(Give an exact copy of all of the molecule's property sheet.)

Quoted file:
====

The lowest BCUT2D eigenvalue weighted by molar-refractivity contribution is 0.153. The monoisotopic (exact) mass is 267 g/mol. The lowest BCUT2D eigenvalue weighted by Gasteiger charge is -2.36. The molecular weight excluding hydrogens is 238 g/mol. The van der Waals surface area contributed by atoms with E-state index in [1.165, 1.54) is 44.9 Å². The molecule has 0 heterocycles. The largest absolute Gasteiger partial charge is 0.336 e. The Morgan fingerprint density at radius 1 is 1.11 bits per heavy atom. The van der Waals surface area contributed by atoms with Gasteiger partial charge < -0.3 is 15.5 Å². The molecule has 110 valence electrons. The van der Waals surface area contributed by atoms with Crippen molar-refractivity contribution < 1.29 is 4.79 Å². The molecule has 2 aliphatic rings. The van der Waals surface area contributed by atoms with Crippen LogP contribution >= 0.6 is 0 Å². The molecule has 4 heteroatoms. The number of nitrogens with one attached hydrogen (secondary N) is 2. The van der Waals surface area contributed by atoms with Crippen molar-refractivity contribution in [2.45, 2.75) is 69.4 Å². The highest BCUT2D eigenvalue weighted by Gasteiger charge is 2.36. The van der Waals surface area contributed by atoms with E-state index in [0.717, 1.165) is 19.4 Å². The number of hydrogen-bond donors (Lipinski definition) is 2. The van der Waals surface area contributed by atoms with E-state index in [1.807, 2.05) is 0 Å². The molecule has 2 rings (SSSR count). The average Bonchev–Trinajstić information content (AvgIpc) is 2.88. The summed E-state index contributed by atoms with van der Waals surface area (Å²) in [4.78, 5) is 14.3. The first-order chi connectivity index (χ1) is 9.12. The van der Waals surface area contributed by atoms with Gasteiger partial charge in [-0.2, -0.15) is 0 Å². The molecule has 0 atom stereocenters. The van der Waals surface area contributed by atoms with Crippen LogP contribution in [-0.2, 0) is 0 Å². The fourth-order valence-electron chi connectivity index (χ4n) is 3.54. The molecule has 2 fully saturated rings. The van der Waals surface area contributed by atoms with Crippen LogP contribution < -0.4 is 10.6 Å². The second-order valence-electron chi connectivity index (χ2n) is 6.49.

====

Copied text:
The lowest BCUT2D eigenvalue weighted by molar-refractivity contribution is 0.153. The monoisotopic (exact) mass is 267 g/mol. The lowest BCUT2D eigenvalue weighted by Gasteiger charge is -2.36. The molecular weight excluding hydrogens is 238 g/mol. The van der Waals surface area contributed by atoms with E-state index in [1.165, 1.54) is 44.9 Å². The molecule has 0 heterocycles. The largest absolute Gasteiger partial charge is 0.336 e. The Morgan fingerprint density at radius 1 is 1.11 bits per heavy atom. The van der Waals surface area contributed by atoms with Gasteiger partial charge < -0.3 is 15.5 Å². The molecule has 110 valence electrons. The van der Waals surface area contributed by atoms with Crippen molar-refractivity contribution < 1.29 is 4.79 Å². The molecule has 2 aliphatic rings. The van der Waals surface area contributed by atoms with Crippen LogP contribution >= 0.6 is 0 Å². The molecule has 4 heteroatoms. The number of nitrogens with one attached hydrogen (secondary N) is 2. The van der Waals surface area contributed by atoms with Crippen molar-refractivity contribution in [2.45, 2.75) is 69.4 Å². The highest BCUT2D eigenvalue weighted by Gasteiger charge is 2.36. The van der Waals surface area contributed by atoms with E-state index in [0.717, 1.165) is 19.4 Å². The number of hydrogen-bond donors (Lipinski definition) is 2. The van der Waals surface area contributed by atoms with E-state index in [1.807, 2.05) is 0 Å². The molecule has 2 rings (SSSR count). The average Bonchev–Trinajstić information content (AvgIpc) is 2.88. The summed E-state index contributed by atoms with van der Waals surface area (Å²) in [4.78, 5) is 14.3. The first-order chi connectivity index (χ1) is 9.12. The van der Waals surface area contributed by atoms with Gasteiger partial charge in [-0.2, -0.15) is 0 Å². The molecule has 0 atom stereocenters. The van der Waals surface area contributed by atoms with Crippen LogP contribution in [-0.2, 0) is 0 Å². The fourth-order valence-electron chi connectivity index (χ4n) is 3.54. The molecule has 2 fully saturated rings. The van der Waals surface area contributed by atoms with Crippen LogP contribution < -0.4 is 10.6 Å². The second-order valence-electron chi connectivity index (χ2n) is 6.49.